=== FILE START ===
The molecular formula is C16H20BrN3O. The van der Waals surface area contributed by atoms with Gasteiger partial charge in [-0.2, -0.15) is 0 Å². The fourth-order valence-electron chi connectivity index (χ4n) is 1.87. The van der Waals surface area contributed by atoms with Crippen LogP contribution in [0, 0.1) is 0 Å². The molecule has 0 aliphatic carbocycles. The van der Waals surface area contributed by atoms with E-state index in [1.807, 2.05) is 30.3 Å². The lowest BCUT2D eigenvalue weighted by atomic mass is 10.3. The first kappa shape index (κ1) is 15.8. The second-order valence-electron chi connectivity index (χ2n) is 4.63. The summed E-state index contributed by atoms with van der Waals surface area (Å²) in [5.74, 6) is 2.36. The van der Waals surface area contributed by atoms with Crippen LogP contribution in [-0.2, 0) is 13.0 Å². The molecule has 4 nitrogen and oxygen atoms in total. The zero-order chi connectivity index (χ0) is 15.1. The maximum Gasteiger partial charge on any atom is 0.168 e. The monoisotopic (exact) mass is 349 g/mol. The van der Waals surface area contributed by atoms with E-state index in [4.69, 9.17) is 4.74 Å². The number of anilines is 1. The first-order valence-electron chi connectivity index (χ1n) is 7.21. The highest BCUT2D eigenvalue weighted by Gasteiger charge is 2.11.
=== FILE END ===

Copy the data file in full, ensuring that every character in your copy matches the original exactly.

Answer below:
The molecular formula is C16H20BrN3O. The van der Waals surface area contributed by atoms with Gasteiger partial charge in [-0.2, -0.15) is 0 Å². The fourth-order valence-electron chi connectivity index (χ4n) is 1.87. The van der Waals surface area contributed by atoms with Crippen LogP contribution in [0, 0.1) is 0 Å². The molecule has 0 aliphatic carbocycles. The van der Waals surface area contributed by atoms with E-state index in [1.807, 2.05) is 30.3 Å². The lowest BCUT2D eigenvalue weighted by atomic mass is 10.3. The first kappa shape index (κ1) is 15.8. The second-order valence-electron chi connectivity index (χ2n) is 4.63. The summed E-state index contributed by atoms with van der Waals surface area (Å²) in [5.74, 6) is 2.36. The van der Waals surface area contributed by atoms with Crippen LogP contribution in [-0.2, 0) is 13.0 Å². The molecule has 4 nitrogen and oxygen atoms in total. The zero-order chi connectivity index (χ0) is 15.1. The maximum Gasteiger partial charge on any atom is 0.168 e. The monoisotopic (exact) mass is 349 g/mol. The van der Waals surface area contributed by atoms with E-state index in [4.69, 9.17) is 4.74 Å². The number of anilines is 1. The first-order valence-electron chi connectivity index (χ1n) is 7.21. The highest BCUT2D eigenvalue weighted by Gasteiger charge is 2.11.